The British didn’t invent cycling although, post Wiggins, Pendleton, Hoy et al, they would have you believe so. The Middle Aged Man In Lycra (MAMIL) is an oft-sighted creature in Britain today. In cities up and down the nation they surge past, face contorted into a curious mixture of pain and pleasure that seems to scream “Queen and Country”. For when the Brits take to something, they go at hammer and tongs, full of sound and fury, as evidenced in our approach to the beautiful game.
The Europeans, in contrast, take a more integrative approach. The bicycle (cheap, green, quick, functional), is an extension of their life, not a bolt-on. It's a means to get to work and back, not a exercise in preparation for the invasion. When riding, they sport civvies, not lycra, and their steel-framed steeds are bedecked with useful, load-carrying baskets.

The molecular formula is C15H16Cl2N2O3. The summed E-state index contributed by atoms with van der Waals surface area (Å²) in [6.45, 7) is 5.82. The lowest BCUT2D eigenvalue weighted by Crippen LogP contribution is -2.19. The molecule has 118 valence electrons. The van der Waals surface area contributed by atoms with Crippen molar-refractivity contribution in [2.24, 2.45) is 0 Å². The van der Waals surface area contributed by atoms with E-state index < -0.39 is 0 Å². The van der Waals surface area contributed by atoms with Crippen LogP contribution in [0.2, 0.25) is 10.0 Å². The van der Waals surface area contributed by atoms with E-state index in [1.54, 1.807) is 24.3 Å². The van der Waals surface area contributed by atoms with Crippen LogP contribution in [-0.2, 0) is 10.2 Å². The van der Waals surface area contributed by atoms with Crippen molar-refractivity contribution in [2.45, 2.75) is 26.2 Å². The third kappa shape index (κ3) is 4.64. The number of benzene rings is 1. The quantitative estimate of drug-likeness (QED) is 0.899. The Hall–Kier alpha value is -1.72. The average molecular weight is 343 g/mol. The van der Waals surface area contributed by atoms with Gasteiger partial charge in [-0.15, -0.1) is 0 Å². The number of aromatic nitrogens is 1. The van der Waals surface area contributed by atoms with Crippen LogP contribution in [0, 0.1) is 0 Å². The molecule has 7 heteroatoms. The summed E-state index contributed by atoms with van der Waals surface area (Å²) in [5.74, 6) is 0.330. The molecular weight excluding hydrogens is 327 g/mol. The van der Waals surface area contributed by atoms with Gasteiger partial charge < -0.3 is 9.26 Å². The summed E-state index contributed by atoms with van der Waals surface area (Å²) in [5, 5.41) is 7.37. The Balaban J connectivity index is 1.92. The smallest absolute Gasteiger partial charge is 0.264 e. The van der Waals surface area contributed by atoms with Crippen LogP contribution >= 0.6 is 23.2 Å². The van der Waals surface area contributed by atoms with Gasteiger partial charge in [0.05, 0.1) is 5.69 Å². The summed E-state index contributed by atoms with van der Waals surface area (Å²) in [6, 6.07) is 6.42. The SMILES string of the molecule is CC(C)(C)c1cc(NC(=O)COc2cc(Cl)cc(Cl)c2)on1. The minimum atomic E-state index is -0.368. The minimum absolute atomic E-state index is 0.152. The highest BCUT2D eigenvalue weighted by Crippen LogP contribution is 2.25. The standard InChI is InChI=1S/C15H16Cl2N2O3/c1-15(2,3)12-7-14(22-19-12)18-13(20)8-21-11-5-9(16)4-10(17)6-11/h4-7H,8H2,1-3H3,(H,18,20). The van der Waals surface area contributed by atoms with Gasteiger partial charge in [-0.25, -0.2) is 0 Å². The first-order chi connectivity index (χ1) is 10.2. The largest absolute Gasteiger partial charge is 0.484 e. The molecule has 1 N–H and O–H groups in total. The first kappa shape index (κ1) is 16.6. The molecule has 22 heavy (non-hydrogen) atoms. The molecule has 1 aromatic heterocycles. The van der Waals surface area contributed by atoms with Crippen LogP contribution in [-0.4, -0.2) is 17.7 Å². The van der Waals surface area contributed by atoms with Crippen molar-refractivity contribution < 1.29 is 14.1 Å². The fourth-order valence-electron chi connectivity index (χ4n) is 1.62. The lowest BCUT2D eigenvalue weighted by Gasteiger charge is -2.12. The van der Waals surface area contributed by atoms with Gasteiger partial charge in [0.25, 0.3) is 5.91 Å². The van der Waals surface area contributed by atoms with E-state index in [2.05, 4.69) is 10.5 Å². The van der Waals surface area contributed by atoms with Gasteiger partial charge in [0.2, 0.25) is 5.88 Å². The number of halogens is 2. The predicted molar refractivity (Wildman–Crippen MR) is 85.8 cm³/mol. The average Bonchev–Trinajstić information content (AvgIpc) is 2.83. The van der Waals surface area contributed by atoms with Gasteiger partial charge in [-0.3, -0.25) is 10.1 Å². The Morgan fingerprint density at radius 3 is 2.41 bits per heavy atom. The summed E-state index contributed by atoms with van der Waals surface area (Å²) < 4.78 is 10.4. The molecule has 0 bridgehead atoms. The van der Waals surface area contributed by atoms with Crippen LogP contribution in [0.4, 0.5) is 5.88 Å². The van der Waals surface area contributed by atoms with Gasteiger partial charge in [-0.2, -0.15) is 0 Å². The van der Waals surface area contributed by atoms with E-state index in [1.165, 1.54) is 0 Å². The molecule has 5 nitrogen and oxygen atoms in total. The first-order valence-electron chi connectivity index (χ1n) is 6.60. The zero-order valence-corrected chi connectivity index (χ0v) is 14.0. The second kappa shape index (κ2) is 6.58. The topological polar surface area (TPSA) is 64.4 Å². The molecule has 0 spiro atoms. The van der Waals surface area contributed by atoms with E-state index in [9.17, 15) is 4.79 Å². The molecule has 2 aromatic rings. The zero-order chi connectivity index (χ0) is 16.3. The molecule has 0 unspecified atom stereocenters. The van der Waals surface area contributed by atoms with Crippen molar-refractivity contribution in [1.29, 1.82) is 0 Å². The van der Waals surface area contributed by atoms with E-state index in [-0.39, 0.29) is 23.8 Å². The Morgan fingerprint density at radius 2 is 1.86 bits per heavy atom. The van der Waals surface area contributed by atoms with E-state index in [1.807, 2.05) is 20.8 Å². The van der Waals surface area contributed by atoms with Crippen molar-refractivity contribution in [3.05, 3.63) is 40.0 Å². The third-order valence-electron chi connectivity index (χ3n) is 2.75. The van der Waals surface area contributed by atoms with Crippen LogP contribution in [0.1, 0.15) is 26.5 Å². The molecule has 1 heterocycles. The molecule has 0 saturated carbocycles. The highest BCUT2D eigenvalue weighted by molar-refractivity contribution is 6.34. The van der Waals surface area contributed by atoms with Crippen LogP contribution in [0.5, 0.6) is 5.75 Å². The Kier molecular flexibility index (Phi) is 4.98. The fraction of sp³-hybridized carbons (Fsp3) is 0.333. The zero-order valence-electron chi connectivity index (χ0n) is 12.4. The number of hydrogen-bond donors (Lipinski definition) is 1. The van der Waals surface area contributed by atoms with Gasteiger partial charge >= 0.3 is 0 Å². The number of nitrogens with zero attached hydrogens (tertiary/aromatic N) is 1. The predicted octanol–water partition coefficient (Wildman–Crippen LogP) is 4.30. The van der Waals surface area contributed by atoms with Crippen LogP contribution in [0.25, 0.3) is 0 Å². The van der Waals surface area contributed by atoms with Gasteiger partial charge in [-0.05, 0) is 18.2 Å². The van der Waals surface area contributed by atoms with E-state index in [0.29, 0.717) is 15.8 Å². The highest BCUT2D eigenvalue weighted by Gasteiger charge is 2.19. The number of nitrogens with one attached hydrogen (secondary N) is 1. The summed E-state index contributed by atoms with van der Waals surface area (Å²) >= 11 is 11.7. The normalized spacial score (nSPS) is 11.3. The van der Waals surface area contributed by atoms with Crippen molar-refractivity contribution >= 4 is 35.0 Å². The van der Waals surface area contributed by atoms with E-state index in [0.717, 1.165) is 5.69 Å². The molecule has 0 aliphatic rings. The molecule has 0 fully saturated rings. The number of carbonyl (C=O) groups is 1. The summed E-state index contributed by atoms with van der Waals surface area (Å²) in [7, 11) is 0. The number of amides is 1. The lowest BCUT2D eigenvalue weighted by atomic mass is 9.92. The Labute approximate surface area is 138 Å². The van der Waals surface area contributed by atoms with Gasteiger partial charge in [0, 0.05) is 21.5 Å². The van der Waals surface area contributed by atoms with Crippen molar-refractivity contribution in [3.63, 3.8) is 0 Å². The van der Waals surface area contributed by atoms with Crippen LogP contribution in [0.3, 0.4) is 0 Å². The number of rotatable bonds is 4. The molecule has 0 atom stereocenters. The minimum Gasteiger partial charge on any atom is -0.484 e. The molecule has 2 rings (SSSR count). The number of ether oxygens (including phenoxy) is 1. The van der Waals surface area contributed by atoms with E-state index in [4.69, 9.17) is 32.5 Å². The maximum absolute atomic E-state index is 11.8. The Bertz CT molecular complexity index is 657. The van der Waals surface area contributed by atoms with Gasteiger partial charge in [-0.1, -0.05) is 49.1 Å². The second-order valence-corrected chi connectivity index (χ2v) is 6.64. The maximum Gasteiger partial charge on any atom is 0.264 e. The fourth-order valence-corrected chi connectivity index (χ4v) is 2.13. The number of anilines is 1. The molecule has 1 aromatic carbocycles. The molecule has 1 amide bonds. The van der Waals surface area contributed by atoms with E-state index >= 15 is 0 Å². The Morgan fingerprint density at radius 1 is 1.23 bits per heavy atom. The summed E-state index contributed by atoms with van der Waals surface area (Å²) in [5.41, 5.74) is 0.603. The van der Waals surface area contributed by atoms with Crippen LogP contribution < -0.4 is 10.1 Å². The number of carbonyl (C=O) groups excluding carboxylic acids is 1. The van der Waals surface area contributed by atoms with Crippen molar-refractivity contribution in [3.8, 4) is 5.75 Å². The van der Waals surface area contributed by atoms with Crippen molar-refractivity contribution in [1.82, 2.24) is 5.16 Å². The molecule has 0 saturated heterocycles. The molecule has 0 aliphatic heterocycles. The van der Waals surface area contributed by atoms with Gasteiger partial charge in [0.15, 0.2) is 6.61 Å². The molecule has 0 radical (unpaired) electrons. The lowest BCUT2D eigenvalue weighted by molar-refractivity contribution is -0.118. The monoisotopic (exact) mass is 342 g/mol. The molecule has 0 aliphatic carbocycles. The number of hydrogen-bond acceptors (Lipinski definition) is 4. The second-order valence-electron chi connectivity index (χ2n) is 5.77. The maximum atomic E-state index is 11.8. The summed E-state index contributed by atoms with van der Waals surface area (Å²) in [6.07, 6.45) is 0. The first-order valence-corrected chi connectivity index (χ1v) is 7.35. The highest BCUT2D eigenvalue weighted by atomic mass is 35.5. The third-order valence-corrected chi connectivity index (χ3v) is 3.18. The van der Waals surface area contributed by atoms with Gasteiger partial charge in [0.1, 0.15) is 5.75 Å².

Of course I have been known to display mamilian tendencies myself, complete with blazed cheeks. I do admire the British Bulldog spirit. Of course if you believe the narrative, it helped build the empire and win two world wars and I see that zealous belief incandescent on the faces of MAMILs every day. But boy, is it exhausting, all that huffing and puffing. Perhaps, as in football, we still have much to learn from the Europeans.